This study analyzed the immunological responses of elderly subjects after 12 weeks of resistance training using an exercise machine (20-40% of 1RM) and each subject's body weight with 10 minutes of endurance training. The primary finding of our investigation was that exercise training, which yielded significant strength improvements, increased CD28-expressing CD8+ cells and CD80-expressing CD14+ cells in elderly subjects. These results suggest that regular resistance with a small amount of endurance exercise can bolster T-cell-mediated immunity in elderly people.
In fact, TLR-4 is related to mediation of the cytokine production and T-cell activation (36). Some investigators have reported that age does not influence TLR-4 expression (7,34). Others showed that it was decreased with age (30). Stewart et al. (34) reported that 12 weeks of exercise training reduced TLR-4 expression in elderly subjects, suggesting that downregulation of TLR-4 with exercise training might help explain the anti-inflammatory effects of exercise. In this study, however, TLR-4-expressing CD14 cells showed no significant change in elderly people. In the previous study of Stewart et al. (34), elderly subjects performed 50% 1RM of resistance training and 60-70 HR of endurance training (20 minutes) for 3 times per week for 12 weeks. Therefore, the intensity and duration of exercise used for this study might be inadequate to alter the expression of TLR-4 in elderly people. The TLRs control the generation of T-cell activation through induction of costimulatory molecules such as CD80. Actually, van Duin et al. (39) reported that CD80 expression on monocytes in response to TLR stimulation was lower in elderly people than in young people. Results of this study show that CD80-expressing CD14 cells were increased significantly after exercise training in elderly people. Although TLR-4 did not change after exercise training, TLR functions such as modulation of CD80 expression might be upregulated by exercise training. Therefore, exercise training might improve monocyte function in elderly people.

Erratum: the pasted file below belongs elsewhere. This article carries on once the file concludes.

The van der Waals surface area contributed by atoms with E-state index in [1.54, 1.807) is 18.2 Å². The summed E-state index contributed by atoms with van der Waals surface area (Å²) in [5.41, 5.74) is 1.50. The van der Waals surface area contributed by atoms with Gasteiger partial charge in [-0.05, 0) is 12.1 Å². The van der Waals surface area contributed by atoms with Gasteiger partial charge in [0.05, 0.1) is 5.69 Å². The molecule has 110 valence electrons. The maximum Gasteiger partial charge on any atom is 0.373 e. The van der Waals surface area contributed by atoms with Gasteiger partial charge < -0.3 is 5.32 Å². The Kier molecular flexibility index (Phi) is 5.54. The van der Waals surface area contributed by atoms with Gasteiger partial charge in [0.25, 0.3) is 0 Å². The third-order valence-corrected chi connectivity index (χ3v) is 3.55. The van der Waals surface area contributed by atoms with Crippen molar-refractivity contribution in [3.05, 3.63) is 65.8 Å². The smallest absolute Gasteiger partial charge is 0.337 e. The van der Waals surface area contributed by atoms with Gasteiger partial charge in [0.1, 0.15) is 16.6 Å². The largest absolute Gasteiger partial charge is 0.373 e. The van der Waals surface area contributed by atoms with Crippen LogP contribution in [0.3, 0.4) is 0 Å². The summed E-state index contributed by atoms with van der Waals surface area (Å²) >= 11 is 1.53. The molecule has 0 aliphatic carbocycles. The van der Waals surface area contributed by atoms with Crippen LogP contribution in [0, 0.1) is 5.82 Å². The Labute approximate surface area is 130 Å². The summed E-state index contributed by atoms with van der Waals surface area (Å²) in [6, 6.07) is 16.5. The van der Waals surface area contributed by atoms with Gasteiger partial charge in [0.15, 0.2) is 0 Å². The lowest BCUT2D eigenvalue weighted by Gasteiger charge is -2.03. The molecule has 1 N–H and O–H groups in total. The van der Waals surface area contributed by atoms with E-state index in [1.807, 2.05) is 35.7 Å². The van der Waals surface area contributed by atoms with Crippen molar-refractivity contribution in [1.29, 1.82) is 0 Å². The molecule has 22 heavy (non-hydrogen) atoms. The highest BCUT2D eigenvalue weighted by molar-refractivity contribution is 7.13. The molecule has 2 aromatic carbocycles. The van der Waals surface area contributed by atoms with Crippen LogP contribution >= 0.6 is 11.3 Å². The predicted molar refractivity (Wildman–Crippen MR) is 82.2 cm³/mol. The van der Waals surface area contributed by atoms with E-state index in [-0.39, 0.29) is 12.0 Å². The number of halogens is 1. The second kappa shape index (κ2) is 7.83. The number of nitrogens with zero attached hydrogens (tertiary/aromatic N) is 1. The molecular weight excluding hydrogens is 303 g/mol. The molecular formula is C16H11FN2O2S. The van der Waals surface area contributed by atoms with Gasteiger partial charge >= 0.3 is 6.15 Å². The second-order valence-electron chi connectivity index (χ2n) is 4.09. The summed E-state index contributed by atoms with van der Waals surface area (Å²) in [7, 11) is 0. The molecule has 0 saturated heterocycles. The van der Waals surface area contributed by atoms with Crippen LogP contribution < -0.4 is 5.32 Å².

This study has the following study limitations: male and female subjects were combined in the analysis. Moreover, the smaller sample size does not allow appropriate analysis of gender effects. Although the influence of gender differences on CD28, TLRs and CD80 in response to exercise in elderly people is unclear, previous reports of studies have described that no significant gender difference was found in the number of CD4+ and CD8+ cells in response to active (mental arithmetic) and passive (cold pressor) stresses (40). Future studies must examine the influence of gender difference on CD28-expressing T cells and CD80 and TLR-expressing monocytes in light-moderate exercise training in elderly people. Second, no control subjects with only resistance exercise or endurance exercise participated in this study. The exercise program in this study included endurance exercise, although this program included mainly resistance exercise. Future studies must compare the effects of resistance exercise, endurance exercise, and combined exercise (resistance and endurance) on immune parameters in elderly subjects.
We thank all participants in this study, Dr. Takayuki Akimoto (Laboratory of Regenerative Medical Engineering, Center for Disease Biology and Integrative Medicine Graduate School of Medicine, The University of Tokyo), and Dr. Fuminori Kimura (Graduate School of Comprehensive Human Sciences, University of Tsukuba) for critical comments. This study was supported by a Grant-in-Aid for Science Research from the Ministry of Education, Culture, Sports, Science and Technology of Japan (19300228 to I. K.). The authors have no conflict of interest related to this study.
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